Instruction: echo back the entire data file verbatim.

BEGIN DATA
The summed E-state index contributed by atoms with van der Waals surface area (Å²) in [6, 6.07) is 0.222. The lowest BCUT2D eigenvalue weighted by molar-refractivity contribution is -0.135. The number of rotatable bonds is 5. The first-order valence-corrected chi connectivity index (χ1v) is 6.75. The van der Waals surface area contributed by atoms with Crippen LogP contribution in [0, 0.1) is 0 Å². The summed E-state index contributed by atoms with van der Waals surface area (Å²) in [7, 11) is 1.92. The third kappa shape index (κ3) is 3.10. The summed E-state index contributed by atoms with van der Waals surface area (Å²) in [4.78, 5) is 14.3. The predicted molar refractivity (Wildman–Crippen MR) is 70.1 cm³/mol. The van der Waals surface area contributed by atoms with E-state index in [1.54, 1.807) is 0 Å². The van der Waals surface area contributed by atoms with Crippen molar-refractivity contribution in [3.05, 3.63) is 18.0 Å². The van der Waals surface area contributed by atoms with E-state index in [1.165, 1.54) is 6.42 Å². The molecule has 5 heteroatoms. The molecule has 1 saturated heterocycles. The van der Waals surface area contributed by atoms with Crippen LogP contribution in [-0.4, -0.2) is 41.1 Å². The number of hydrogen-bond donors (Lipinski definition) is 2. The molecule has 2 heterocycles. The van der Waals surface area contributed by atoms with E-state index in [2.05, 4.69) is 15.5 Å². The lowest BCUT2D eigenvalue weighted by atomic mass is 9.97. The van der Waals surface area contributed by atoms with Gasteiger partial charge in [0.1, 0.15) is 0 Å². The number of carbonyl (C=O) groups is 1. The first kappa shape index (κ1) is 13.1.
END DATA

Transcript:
The summed E-state index contributed by atoms with van der Waals surface area (Å²) in [6, 6.07) is 0.222. The lowest BCUT2D eigenvalue weighted by molar-refractivity contribution is -0.135. The number of rotatable bonds is 5. The first-order valence-corrected chi connectivity index (χ1v) is 6.75. The van der Waals surface area contributed by atoms with Crippen LogP contribution in [0, 0.1) is 0 Å². The summed E-state index contributed by atoms with van der Waals surface area (Å²) in [7, 11) is 1.92. The third kappa shape index (κ3) is 3.10. The summed E-state index contributed by atoms with van der Waals surface area (Å²) in [4.78, 5) is 14.3. The predicted molar refractivity (Wildman–Crippen MR) is 70.1 cm³/mol. The van der Waals surface area contributed by atoms with E-state index in [1.54, 1.807) is 0 Å². The van der Waals surface area contributed by atoms with Crippen molar-refractivity contribution in [3.05, 3.63) is 18.0 Å². The van der Waals surface area contributed by atoms with E-state index in [1.165, 1.54) is 6.42 Å². The molecule has 5 heteroatoms. The molecule has 1 saturated heterocycles. The van der Waals surface area contributed by atoms with Crippen LogP contribution in [-0.4, -0.2) is 41.1 Å². The number of hydrogen-bond donors (Lipinski definition) is 2. The molecule has 2 heterocycles. The van der Waals surface area contributed by atoms with E-state index in [2.05, 4.69) is 15.5 Å². The lowest BCUT2D eigenvalue weighted by atomic mass is 9.97. The van der Waals surface area contributed by atoms with Gasteiger partial charge in [0.1, 0.15) is 0 Å². The number of carbonyl (C=O) groups is 1. The first kappa shape index (κ1) is 13.1.